ITHACA, N.Y. – Cornell University researchers have discovered there is a division of labor among immune cells that fight invading pathogens in the body.
The study, published in the journal Cell, finds for the first time that fetal immune cells are present in adults and have specialized roles during infection. In fact, the first immune cells made in early life are fast-acting first responders to microbes in adulthood.
These immune cells – called CD8+ T cells – come in fetal and adult varieties, which originate in separate parts of the body and are hardwired with intrinsically different properties. The current paradigm is that, around the time of birth, the body switches from making and using fetal T cells to adult T cells to defend itself. But Cornell researchers used a unique study design to show that fetal T cells persist into adulthood and have different roles than adult cells in fighting infection.
“This discovery has led to the new idea that we might be able to predict how individuals will respond to infection based on how many fetal cells are present in the adult pool and isolate the fast-acting fetal-derived cells for certain therapeutic interventions, such as infections and cancer immunotherapy,” said Brian Rudd, associate professor of immunology in the College of Veterinary Medicine and the paper’s senior author. Norah Smith, a research associate in Rudd’s lab, is the paper’s first author.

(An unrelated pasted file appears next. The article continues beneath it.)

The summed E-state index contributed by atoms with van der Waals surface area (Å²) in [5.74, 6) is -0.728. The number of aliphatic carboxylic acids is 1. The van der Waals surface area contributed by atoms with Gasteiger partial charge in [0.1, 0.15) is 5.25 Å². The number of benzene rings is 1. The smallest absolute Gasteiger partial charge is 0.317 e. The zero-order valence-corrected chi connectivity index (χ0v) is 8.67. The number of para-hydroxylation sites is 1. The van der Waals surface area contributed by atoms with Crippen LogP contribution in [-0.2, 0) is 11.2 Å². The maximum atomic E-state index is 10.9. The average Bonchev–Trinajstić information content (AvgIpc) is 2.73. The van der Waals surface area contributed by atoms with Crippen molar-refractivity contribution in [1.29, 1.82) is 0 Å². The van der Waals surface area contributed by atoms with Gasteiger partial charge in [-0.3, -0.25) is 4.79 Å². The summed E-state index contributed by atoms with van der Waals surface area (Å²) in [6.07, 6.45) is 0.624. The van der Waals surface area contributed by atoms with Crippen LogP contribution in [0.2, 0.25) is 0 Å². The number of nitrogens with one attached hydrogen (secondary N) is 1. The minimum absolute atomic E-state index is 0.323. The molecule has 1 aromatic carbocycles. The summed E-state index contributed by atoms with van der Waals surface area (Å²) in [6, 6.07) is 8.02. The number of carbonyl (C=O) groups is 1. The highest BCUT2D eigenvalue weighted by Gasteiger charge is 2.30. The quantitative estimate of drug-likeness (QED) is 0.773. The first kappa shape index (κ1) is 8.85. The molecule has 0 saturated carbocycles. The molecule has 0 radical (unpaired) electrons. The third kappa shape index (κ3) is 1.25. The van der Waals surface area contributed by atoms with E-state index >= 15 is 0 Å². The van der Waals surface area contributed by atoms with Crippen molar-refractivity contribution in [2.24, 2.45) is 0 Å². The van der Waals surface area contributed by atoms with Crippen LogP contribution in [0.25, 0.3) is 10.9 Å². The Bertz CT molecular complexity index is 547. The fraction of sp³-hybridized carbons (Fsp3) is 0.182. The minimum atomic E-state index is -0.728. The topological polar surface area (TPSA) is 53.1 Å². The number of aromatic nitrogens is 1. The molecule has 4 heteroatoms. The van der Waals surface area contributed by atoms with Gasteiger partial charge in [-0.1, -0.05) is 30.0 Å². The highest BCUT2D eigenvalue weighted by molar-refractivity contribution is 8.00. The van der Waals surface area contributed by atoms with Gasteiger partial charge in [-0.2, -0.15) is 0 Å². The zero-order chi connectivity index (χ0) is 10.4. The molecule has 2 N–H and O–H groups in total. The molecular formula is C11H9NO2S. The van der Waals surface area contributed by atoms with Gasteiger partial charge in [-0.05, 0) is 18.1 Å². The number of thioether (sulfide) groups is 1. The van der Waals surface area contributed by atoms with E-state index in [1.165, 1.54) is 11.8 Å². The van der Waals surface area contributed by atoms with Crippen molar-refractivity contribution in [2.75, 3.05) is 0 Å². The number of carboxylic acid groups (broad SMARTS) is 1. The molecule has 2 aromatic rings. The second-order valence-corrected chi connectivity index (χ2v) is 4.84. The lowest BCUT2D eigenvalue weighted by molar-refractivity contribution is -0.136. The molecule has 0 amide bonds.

In adults, newly formed T cells recognize a signature protein on a pathogen when they first encounter it. That signal then activates the T cells and equips them to fight and proliferate up to 15 times, producing up to 10 million cells in a week. Once the pathogen has been cleared, most of those adult T cells die, but up to 10 percent survive and are stored in a pool of memory cells, allowing for a rapid recall response if that same pathogen were to strike again.
Fetal-derived cells, on the other hand, are generalists and do not form into memory cells. They respond to inflammatory signals and activate faster than adult T cells, allowing them to provide a broad swath of protection against pathogens they don’t specifically recognize, Rudd said.
“It’s the way that the immune system hedges its bet: It has cells that can respond at different rates,” Rudd said.
Future work will explore how genetic and environmental factors, such as diet and gut bacteria, may alter the developmental layers in the immune system.
The study was funded by the National Institutes of Health and the National Health and Medical Research Council in Australia.
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